The Grand Teton National Park has the only national park airport, the Jackson Hole Airport, in the United States. The airport was built in the 1930s.

Fur trappers (also known as mountain men) were the first to explore and settle the area that would become the ‘Grand Teton National Park’.

David Edward Jackson camped in the area. The name Jackson’s Hole was given to the place by Jackson’s partner, William Sublette.

John Coulter was America’s most famed mountain man. He left the settlement one day and never returned.

His body was never found, but people discovered a human-shaped stone with “John Coulter” and the year “1808” engraved on it.

Although science has never confirmed the date of the engravings, the stone is currently on display in one of the Parks museums.

Fur trappers, who wanted the beavers for their popular fur hats, nearly hunted the animals to extinction in this area.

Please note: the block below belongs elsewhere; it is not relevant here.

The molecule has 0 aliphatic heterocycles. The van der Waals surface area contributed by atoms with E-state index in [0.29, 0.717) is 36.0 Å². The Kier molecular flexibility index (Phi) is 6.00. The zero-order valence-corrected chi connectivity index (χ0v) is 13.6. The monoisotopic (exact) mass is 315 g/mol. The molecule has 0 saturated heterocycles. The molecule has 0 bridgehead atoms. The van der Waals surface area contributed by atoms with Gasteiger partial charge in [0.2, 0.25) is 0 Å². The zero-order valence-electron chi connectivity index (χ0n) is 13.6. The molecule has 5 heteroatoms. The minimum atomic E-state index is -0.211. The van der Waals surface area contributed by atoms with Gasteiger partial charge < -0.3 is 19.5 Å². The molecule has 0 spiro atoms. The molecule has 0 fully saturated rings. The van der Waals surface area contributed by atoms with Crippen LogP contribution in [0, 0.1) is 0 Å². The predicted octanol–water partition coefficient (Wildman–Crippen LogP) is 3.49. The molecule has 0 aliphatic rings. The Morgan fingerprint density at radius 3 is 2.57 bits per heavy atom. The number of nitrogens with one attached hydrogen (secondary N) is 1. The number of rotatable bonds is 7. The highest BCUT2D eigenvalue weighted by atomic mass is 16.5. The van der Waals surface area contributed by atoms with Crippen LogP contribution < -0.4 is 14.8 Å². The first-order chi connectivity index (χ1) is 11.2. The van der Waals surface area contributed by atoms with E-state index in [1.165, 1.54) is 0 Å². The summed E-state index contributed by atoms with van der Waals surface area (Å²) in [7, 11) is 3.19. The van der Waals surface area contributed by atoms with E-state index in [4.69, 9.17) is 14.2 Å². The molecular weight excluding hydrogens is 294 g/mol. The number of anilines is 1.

In fact, if it weren’t for silk hats coming into vogue, the beavers would probably have disappeared from the region.

A Grand Teton National Park native, the pronghorn is the second-fastest land mammal after the cheetah.

Pronghorns can reach speeds of about 50 miles an hour. Reports that pronghorns can reach 70 miles per hour are wildly exaggerated.

Another interesting fact about pronghorn is that although they are called American antelopes, they are not actually antelopes!

 

Operating Seasons and Hours

Grand Teton National Park never closes. It remains open 24 hours a day, 7 days a week throughout the entire year.

May through September are the Park’s busiest months. The Park keeps most roads and facilities open during the summer and offers several programs for visitors’ enjoyment.

However, between November and April, all campgrounds, many visitor facilities, and some roads will be closed or offer reduced services.